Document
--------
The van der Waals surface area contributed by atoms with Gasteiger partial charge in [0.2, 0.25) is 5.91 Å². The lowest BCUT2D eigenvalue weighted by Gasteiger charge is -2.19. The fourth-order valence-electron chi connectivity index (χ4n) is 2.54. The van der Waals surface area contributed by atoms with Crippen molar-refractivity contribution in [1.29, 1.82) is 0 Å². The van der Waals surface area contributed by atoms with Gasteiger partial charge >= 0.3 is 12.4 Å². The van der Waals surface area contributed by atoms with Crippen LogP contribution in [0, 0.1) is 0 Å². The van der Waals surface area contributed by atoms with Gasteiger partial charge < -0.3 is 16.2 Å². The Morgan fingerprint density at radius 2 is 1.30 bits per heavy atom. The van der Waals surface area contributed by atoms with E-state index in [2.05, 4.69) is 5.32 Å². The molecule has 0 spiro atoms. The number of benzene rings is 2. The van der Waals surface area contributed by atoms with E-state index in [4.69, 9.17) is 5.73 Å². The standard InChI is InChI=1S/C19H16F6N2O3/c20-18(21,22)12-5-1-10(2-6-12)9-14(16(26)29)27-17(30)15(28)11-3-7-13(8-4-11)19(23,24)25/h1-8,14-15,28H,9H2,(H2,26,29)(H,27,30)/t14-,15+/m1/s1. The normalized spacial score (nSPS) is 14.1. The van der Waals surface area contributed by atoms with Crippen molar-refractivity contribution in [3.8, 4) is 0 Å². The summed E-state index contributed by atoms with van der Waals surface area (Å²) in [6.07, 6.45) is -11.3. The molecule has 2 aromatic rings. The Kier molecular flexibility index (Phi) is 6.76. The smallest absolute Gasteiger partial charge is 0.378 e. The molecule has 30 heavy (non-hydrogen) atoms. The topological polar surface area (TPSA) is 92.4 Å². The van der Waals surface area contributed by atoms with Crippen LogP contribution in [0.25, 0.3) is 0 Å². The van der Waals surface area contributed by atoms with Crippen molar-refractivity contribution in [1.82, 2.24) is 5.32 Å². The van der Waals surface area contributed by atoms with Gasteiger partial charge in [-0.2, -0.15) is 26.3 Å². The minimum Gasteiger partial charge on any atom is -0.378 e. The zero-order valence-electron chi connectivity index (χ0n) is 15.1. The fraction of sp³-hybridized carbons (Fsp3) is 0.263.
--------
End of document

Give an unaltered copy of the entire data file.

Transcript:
The van der Waals surface area contributed by atoms with Gasteiger partial charge in [0.2, 0.25) is 5.91 Å². The lowest BCUT2D eigenvalue weighted by Gasteiger charge is -2.19. The fourth-order valence-electron chi connectivity index (χ4n) is 2.54. The van der Waals surface area contributed by atoms with Crippen molar-refractivity contribution in [1.29, 1.82) is 0 Å². The van der Waals surface area contributed by atoms with Gasteiger partial charge >= 0.3 is 12.4 Å². The van der Waals surface area contributed by atoms with Crippen LogP contribution in [0, 0.1) is 0 Å². The van der Waals surface area contributed by atoms with Gasteiger partial charge < -0.3 is 16.2 Å². The Morgan fingerprint density at radius 2 is 1.30 bits per heavy atom. The van der Waals surface area contributed by atoms with E-state index in [2.05, 4.69) is 5.32 Å². The molecule has 0 spiro atoms. The number of benzene rings is 2. The van der Waals surface area contributed by atoms with E-state index in [4.69, 9.17) is 5.73 Å². The standard InChI is InChI=1S/C19H16F6N2O3/c20-18(21,22)12-5-1-10(2-6-12)9-14(16(26)29)27-17(30)15(28)11-3-7-13(8-4-11)19(23,24)25/h1-8,14-15,28H,9H2,(H2,26,29)(H,27,30)/t14-,15+/m1/s1. The normalized spacial score (nSPS) is 14.1. The van der Waals surface area contributed by atoms with Crippen molar-refractivity contribution in [3.8, 4) is 0 Å². The summed E-state index contributed by atoms with van der Waals surface area (Å²) in [6.07, 6.45) is -11.3. The molecule has 2 aromatic rings. The Kier molecular flexibility index (Phi) is 6.76. The smallest absolute Gasteiger partial charge is 0.378 e. The molecule has 30 heavy (non-hydrogen) atoms. The topological polar surface area (TPSA) is 92.4 Å². The van der Waals surface area contributed by atoms with Crippen LogP contribution in [0.25, 0.3) is 0 Å². The van der Waals surface area contributed by atoms with Crippen molar-refractivity contribution in [1.82, 2.24) is 5.32 Å². The van der Waals surface area contributed by atoms with Gasteiger partial charge in [-0.2, -0.15) is 26.3 Å². The minimum Gasteiger partial charge on any atom is -0.378 e. The zero-order valence-electron chi connectivity index (χ0n) is 15.1. The fraction of sp³-hybridized carbons (Fsp3) is 0.263.